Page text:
Barriers to Eye PPE Use - The three biggest barriers to workers using their PPE include:

  1. Lack of comfort and fit;
  2. Fogging; and
  3. Lens scratching.

There are many remedies for these issues but currently there are not any solutions that work in every situations.

Contact Lens Wearers - Contact lens wearer also must wear eye protection in hazardous areas.  While contact lens wear is allowed in most areas, it is important that the chemicals and other hazards that preclude contact lens wear are identified and all workers are notified that they cannot wear them.  For chemical and biological agents, it is also important to know if a worker is wearing contact lenses in case they need to be removed in an emergency situation.  Also, when a contact lens wearer does not wear them, they still need a prescription to see so it is important that they have eyeglasses and eye protection available and/or extra pairs of contact lenses available if they happen to need to take them out or lose one.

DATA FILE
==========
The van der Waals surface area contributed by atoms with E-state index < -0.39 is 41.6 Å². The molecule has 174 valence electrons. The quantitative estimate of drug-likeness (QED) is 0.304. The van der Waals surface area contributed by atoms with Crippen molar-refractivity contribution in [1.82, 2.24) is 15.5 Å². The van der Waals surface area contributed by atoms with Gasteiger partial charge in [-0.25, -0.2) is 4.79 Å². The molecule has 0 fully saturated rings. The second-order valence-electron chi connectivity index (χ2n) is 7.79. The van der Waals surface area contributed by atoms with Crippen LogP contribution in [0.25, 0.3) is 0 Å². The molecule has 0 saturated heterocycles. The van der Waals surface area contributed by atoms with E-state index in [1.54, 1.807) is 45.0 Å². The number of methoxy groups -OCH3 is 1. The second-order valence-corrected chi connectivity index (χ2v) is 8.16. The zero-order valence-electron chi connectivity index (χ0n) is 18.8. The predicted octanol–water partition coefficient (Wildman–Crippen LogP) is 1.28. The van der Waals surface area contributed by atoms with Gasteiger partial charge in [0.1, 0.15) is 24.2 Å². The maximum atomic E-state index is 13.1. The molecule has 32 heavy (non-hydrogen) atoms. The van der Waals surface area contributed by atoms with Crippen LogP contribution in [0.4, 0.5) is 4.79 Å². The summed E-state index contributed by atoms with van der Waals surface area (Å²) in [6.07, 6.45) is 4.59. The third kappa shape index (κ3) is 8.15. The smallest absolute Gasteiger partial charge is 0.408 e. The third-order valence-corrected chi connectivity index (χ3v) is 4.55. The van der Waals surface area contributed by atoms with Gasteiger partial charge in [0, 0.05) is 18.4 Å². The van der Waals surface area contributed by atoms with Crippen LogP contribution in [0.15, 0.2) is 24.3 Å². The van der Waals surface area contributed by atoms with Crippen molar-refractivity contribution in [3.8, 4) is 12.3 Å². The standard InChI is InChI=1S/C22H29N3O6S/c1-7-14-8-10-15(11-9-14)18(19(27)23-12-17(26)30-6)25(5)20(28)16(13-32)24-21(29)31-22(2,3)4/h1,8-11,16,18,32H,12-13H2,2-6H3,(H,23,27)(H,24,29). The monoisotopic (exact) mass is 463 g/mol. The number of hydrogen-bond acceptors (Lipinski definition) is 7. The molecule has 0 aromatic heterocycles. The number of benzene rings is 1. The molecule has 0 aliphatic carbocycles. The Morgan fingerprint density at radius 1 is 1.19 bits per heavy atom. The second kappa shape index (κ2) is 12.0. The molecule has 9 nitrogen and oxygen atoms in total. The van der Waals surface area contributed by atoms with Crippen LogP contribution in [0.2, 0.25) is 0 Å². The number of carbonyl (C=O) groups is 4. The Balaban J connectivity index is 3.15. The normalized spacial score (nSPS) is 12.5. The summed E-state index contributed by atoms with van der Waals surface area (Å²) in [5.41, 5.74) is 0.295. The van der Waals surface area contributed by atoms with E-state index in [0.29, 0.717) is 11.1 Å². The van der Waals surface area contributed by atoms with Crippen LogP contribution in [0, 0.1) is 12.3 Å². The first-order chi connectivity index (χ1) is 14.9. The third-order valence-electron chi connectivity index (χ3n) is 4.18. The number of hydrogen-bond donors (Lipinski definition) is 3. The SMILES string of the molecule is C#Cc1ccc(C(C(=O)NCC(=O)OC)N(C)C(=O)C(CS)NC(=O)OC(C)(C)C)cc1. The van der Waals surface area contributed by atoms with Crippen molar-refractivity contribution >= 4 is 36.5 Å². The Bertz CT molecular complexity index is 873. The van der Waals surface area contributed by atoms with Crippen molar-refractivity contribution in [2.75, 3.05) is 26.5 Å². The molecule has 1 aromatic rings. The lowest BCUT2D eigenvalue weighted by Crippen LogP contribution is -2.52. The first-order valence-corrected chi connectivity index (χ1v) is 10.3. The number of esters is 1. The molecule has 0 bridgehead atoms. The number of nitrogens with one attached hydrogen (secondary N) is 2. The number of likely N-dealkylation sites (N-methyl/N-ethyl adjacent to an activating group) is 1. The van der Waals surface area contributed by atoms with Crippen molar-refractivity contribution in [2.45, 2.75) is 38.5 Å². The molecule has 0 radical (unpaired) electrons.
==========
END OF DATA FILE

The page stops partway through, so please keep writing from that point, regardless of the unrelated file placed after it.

ANSI Z87.1 Current Marking Requirements to meet the ANSI Z87.1-2015 Standard

Lens Markings:

  • All lenses will have the manufacturer's logo​
  • Coverage for small heads will have: "H"
  • Impact rated will have a "+"
  • Specific lens types need to be marked as noted:
    • Clear: no mark
    • Welding" "W" and Shade Number
    • UV Filters: "U" and Scale Number
    • Visible light filter: "L" and Number
    • IR Filter: "R" and Scale Number
    • Variable tints: "V"
    • Special purpose: "S"

Frames and shield Markings:

  • All frames will have the manufacturer's logo
  • Frame size markings
  • Impact rated frames will be marked "Z87-2+" on the front and on one temple
  • Smaller frames will be marked with the letter "H"
  • All detachable sideshields will be marked "Z87+" if impact rated.

Use Markings:

  • Splash/Droplet: "D3"
  • Dust: "D4"
  • Fine dust: "D5"